February 20, 2008
McKinsey Globals Energy Efficiency plan
McKinsey Global has an energy productivity plan (36 pages) An additional $170 billion per year invested in energy efficiency can provide 17% average internal rate of return and cut projected energy demand growth by half by 2020. We could use existing technologies to pay for themselves. It would provide up to half of the global greenhouse gas (GHG) avoidance to get to a long term 550 ppm level of GHG in the atmosphere. This would reduce the energy demand in 2020 by 135 quadrillion BTU or the equivalent of 64 million barrels of oil per day. Instead of needing 613 quadrillion btu in 2020, there would be a need for 478 quadrillion btu. (In 2003, the world used 422 quadrillion btu).
They recommend four steps:
1. Set energy efficiency standards for appliances and equipment
This is to follow on the US success with energy efficient appliances like refridgerators.
2. Finance energy efficiency upgrades in new buildings and remodels
Best returns when new buildings are made, but the time to capture benefits is over 15 years.
3. Raise corporate standards of energy efficiency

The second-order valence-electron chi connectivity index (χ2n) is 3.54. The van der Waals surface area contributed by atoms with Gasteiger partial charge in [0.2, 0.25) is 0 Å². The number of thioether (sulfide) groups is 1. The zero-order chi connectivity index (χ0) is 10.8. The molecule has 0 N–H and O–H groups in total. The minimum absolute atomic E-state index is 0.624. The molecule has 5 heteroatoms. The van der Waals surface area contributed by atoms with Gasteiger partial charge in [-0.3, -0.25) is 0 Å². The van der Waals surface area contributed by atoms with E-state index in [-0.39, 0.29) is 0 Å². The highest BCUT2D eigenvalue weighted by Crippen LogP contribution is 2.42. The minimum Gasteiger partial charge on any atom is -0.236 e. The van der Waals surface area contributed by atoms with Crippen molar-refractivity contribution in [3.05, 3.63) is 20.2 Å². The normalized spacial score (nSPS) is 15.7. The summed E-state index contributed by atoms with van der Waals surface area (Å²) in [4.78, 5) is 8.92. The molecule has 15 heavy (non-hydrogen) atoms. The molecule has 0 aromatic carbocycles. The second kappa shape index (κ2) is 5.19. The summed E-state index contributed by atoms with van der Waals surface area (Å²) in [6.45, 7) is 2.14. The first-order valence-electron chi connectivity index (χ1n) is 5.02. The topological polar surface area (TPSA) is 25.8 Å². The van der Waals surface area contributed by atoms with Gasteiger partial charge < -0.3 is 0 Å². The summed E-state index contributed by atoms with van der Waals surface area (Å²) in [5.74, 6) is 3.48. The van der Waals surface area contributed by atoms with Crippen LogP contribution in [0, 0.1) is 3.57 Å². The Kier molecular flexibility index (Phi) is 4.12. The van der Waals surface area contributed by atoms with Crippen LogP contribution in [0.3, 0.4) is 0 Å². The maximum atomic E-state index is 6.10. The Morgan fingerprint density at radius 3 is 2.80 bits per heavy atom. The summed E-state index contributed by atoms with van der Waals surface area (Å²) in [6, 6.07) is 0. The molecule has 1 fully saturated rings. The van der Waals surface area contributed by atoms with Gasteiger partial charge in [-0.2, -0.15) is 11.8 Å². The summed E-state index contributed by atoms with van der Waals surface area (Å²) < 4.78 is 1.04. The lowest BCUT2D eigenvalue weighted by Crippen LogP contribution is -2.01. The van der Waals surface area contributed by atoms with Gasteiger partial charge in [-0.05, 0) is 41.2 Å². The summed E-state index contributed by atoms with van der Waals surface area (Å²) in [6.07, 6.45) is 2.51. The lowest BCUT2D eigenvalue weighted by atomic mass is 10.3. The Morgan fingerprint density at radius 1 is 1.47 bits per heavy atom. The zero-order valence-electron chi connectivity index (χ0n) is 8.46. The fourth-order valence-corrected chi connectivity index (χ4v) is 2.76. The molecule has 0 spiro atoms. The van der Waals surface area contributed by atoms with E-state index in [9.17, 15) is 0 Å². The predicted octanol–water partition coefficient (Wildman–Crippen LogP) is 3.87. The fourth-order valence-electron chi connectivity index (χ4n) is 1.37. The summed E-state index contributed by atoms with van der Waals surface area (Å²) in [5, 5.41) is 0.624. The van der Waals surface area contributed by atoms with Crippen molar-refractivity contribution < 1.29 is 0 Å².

Many companies are government owned or are shielded from high energy costs. Companies should be required to report on energy efficiency, GHG and pollution information. [I added the pollution part] Investment guarantees and incentives can be used to encourage corporate efficiency.
4. Invest in energy intermediaries
Many people (home owners, landlords and business owners) do not make the investment in energy savings even though those investments would pay for themselves. Problems are that they may not believe that they will keep the building or equipment long enough to see the returns. Policy and investment needs to be adjusted to allow businesses to step in that would pay for the energy efficiency and capture the returns (and pay something to the owner for access to the energy saving opportunity.)
Optimal cost efficiency for home energy